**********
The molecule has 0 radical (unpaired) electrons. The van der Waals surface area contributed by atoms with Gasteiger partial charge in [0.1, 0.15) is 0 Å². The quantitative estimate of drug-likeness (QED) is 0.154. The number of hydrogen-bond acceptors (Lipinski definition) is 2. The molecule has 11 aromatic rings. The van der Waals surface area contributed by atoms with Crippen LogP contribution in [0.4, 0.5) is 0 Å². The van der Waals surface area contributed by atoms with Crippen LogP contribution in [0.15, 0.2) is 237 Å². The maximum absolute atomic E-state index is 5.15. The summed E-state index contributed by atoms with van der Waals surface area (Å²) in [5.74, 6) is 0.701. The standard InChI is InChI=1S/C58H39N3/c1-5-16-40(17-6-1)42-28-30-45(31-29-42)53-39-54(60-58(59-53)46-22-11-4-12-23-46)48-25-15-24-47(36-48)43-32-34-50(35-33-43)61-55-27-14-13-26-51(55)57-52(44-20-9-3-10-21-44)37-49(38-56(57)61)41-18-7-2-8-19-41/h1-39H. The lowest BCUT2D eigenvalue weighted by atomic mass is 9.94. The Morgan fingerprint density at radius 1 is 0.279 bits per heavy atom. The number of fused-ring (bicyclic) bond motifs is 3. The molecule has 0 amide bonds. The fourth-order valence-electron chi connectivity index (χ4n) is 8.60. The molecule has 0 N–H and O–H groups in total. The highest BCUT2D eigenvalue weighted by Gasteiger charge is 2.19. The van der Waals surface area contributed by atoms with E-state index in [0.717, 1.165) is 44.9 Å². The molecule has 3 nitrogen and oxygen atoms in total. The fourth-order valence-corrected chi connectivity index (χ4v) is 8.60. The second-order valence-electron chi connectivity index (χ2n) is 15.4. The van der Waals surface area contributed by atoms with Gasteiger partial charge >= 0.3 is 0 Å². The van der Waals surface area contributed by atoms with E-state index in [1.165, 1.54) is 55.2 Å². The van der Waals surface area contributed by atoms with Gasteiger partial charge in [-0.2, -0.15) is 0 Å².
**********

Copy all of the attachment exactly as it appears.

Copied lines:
The molecule has 0 radical (unpaired) electrons. The van der Waals surface area contributed by atoms with Gasteiger partial charge in [0.1, 0.15) is 0 Å². The quantitative estimate of drug-likeness (QED) is 0.154. The number of hydrogen-bond acceptors (Lipinski definition) is 2. The molecule has 11 aromatic rings. The van der Waals surface area contributed by atoms with Crippen LogP contribution in [0.4, 0.5) is 0 Å². The van der Waals surface area contributed by atoms with Crippen LogP contribution in [0.15, 0.2) is 237 Å². The maximum absolute atomic E-state index is 5.15. The summed E-state index contributed by atoms with van der Waals surface area (Å²) in [5.74, 6) is 0.701. The standard InChI is InChI=1S/C58H39N3/c1-5-16-40(17-6-1)42-28-30-45(31-29-42)53-39-54(60-58(59-53)46-22-11-4-12-23-46)48-25-15-24-47(36-48)43-32-34-50(35-33-43)61-55-27-14-13-26-51(55)57-52(44-20-9-3-10-21-44)37-49(38-56(57)61)41-18-7-2-8-19-41/h1-39H. The lowest BCUT2D eigenvalue weighted by atomic mass is 9.94. The Morgan fingerprint density at radius 1 is 0.279 bits per heavy atom. The number of fused-ring (bicyclic) bond motifs is 3. The molecule has 0 amide bonds. The fourth-order valence-electron chi connectivity index (χ4n) is 8.60. The molecule has 0 N–H and O–H groups in total. The highest BCUT2D eigenvalue weighted by Gasteiger charge is 2.19. The van der Waals surface area contributed by atoms with E-state index in [0.717, 1.165) is 44.9 Å². The molecule has 3 nitrogen and oxygen atoms in total. The fourth-order valence-corrected chi connectivity index (χ4v) is 8.60. The second-order valence-electron chi connectivity index (χ2n) is 15.4. The van der Waals surface area contributed by atoms with Gasteiger partial charge >= 0.3 is 0 Å². The van der Waals surface area contributed by atoms with E-state index in [1.165, 1.54) is 55.2 Å². The van der Waals surface area contributed by atoms with Gasteiger partial charge in [-0.2, -0.15) is 0 Å².